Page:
Myanmar's military has launched a crackdown against Indian separatists, raiding several rebel bases, officials and militant leaders said yesterday.
An Indian defense official said camps belonging to the United Liberation Front of Asom (ULFA) had been smashed in northern Myanmar's Sagaing division.
"The offensive is continuing ... since the last four days with some key ULFA bases demolished according to information available so far," said a commander of India's paramilitary Assam Rifles who asked not to be named.
The ULFA, fighting for an independent homeland in Assam state, has well-entrenched bases inside Myanmar, from where they stage cross-border bombings and hit-and-run attacks on Indian soldiers.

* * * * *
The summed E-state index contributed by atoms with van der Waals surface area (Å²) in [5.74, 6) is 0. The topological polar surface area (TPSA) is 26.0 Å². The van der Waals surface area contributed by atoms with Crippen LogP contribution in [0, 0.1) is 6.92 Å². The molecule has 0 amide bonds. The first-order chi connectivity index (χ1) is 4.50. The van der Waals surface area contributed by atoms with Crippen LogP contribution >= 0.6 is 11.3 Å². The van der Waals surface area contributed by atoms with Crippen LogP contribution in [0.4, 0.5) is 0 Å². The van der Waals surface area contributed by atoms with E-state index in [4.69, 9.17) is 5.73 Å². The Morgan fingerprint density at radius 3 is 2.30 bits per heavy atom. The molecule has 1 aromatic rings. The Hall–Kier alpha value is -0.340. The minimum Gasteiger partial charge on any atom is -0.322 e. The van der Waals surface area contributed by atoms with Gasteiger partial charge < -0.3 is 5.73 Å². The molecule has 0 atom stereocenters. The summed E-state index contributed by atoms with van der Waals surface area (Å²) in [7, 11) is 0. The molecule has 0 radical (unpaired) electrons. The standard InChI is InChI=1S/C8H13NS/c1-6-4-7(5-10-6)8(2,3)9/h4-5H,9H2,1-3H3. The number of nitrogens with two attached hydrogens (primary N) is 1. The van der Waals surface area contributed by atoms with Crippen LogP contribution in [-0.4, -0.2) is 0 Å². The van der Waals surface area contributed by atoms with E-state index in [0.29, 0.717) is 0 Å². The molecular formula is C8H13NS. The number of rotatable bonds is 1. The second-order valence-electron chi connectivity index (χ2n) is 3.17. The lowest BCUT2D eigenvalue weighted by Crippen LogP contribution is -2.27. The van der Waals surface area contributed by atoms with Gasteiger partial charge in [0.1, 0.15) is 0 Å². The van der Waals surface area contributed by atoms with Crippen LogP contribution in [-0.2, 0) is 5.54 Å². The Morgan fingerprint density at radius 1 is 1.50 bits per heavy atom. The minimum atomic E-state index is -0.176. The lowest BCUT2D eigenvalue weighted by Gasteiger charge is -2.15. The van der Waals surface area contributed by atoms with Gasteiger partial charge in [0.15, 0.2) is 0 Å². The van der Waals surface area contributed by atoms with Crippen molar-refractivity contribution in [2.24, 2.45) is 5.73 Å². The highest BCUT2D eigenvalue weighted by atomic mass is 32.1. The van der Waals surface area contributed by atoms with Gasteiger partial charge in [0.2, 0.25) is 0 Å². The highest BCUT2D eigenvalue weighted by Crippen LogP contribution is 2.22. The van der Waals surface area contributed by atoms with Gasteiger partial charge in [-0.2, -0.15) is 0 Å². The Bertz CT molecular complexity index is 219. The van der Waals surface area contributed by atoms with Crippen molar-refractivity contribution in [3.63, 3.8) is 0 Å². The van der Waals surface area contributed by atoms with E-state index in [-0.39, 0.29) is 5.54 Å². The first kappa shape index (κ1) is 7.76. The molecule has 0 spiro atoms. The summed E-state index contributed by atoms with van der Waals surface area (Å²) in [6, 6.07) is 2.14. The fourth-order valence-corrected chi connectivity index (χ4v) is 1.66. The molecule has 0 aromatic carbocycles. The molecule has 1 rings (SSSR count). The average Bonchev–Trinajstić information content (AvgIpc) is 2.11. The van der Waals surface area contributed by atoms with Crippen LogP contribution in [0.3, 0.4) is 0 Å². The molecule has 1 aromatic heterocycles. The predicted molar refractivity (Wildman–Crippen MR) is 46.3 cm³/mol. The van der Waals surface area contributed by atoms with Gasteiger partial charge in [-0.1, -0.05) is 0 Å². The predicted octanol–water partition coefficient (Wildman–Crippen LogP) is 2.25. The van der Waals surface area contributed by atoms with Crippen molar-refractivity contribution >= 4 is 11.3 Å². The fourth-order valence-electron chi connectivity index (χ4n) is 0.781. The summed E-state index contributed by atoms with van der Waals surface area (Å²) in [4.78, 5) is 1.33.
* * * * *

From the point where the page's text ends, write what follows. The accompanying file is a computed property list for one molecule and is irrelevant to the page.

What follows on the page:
At least half a dozen separatist groups from India's northeast have bases in Myanmar under the patronage of the dominant Khaplang faction of the National Socialist Council of Nagaland (NSCN-K).
Kughalo Mulatonu, a senior NSCN-K leader, said by telephone from an undisclosed location that "a routine winter operation is currently on in Myanmar."
"We do expect some clashes in the coming days, but we are capable of protecting ourselves," he said.
The NSCN-Khaplang, which is pressing for an independent tribal homeland, entered into a ceasefire with New Delhi in 2001.
The ULFA, the region's most potent separatist outfit, is an ally of the NSCN-K, which runs about 50 camps with an estimated 5,000 guerrilla fighters in Myanmar.
Myanmar last raided Indian separatist camps in January.
That raid followed a visit by India's Foreign Minister Pranab Mukherjee to Yangon to request the junta's help.